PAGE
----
Modest Growth Expected in Canadian Economy

Modest Growth Expected in Canadian Economy
A construction worker shingles the roof of a new home in a housing development in Ottawa in a file photo. (The Canadian Press/Sean Kilpatrick)
Lee Harding

Most Canadian economists expect modest growth this year, despite some disturbing headlines in recent months. Statistics Canada reported that the nation lost 71,200 jobs in November—the worst monthly loss since the economic downturn of 2008. December brought better news—gains of 35,200 jobs, which dropped unemployment levels to 5.6 percent.

Some leading Canadian economists say that both stats are just bumps in the road.

“I didn’t expect a recession in November or now,” says Jack Mintz, president’s fellow at the School of Public Policy at the University of Calgary. “My argument is that U.S. growth looks good for 2020, and as a result we should have positive growth here in Canada. Most forecasts I have seen is Canadian growth somewhere between 1.6 to 1.8 percent, with U.S. growth better at 2.0 to 2.4 percent.”

In the December economic update, the federal government expected 1.8 percent growth in the economy. Mintz concurs.

It seems that the headline-grabbing job losses in November were more of a cautionary tale in statistics than the bellwether of a bad economy.

“One-month employment numbers mean little,” Mintz says. “Even the increase in December was little different from the standard deviation.”

Ian Lee, a commentator and an associate professor of management at Carleton University, agrees. He says it is unreasonable to expect the Statistics Canada monthly employment survey of 50,000 Canadian households to offer pinpoint accuracy.

“The problem with the one-month numbers is they’re highly variable,” Lee says. “The more months you average in, the more accurate is the number.”

Although monthly stats are a poor barometer, some larger trends are apparent.

“Regional growth is very uneven—poor in resource economy and manufacturing but good in services,” says Mintz.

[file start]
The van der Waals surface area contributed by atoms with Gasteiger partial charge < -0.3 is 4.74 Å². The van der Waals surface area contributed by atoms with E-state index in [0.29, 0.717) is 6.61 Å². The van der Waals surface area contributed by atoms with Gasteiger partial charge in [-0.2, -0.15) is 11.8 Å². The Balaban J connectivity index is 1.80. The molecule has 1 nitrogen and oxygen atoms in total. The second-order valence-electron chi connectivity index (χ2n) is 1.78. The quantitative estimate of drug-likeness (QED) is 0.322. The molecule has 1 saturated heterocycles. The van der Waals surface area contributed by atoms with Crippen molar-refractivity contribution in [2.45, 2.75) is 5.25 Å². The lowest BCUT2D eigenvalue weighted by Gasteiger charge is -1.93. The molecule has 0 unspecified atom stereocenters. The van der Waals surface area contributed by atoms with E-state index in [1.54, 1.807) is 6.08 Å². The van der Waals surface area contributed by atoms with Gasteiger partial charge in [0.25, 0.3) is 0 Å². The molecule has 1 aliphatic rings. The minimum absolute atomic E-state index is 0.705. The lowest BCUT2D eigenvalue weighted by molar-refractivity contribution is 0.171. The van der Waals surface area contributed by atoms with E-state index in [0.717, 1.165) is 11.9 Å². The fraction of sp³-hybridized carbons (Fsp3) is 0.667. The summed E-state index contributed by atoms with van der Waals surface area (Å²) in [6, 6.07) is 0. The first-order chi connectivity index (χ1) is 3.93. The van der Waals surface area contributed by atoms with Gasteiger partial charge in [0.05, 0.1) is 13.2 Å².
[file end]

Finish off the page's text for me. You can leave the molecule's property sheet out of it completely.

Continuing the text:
Lee says health care and education are the largest segments of the services sector that comprises most of the Canadian economy. These segments aren’t as susceptible to economic downturns.

“Hospitals still have to service people that come in with a heart attack or a stroke,” he says. “You can’t say, ‘Oh, I’m sorry, we’re having a recession right now. Can you please come back when the recession is over?’”

Neither economist expects major growth. “I just can’t see them continuing to grow more jobs,” Lee says. “More and more boomers are going out the door, so they’re not participating in the labour force. And partly because we’ve hired just about every possible person we can hire.”

Mintz says economic growth is lagging. “With Canadian growth at 1.7 percent, say, and population growth at 1.1 percent, [that’s] poor labour productivity growth. That is a problem, as our productivity growth has been poor since 2014. That means our incomes won’t grow as much even if people get hired in the future.”

Lee warns that the North American economy that has gone up for so long is overdue to come down.

“Where we’re going right now is I’m not sure. I can say this: Empirically, this period of recovery is now past 10 years. Historically, statistically, empirically, the average length of a recovery before you dip into a new recession is five to five-and-a-half years, and that’s been tracked by the United States and Canada since the Great Depression,” he says.

For similar reasons, some economists, such as David Rosenberg, do expect a North American recession. In a podcast last November, Rosenberg said, “If next year’s not a recession, it’s going to feel like it.” Rosenberg said that of 15 economic indicators he tracks, 14 are late in the cycle. He found that the lack of skilled workers is a significant barrier to future growth.
An Angus Reid poll released in November showed that 43 percent of Canadians thought the economy would get worse in 2020, and just 21 percent thought it would improve. Four of every five Albertans expected the economy to worsen, as did 56 percent of residents in Saskatchewan and Manitoba.

Most of November’s job losses were in the private sector, but in December, the private sector gained 56,900 jobs and the public sector lost 21,500. The nation gained 38,400 full-time jobs and shed 3,200 part-time jobs. Ontario had the most job gains at 25,100, with Quebec second at 21,100. Newfoundland and Labrador lost 5,000 jobs.

Last year overall, the Canadian economy added 320,300 jobs, roughly twice the 163,000 jobs it added in 2018.

In November, the United States gained 256,000 jobs, and it added another 145,000 jobs in December. The U.S. economy added 2.1 million jobs in 2019, somewhat less than the 2.7 million jobs added in 2018.

Related Topics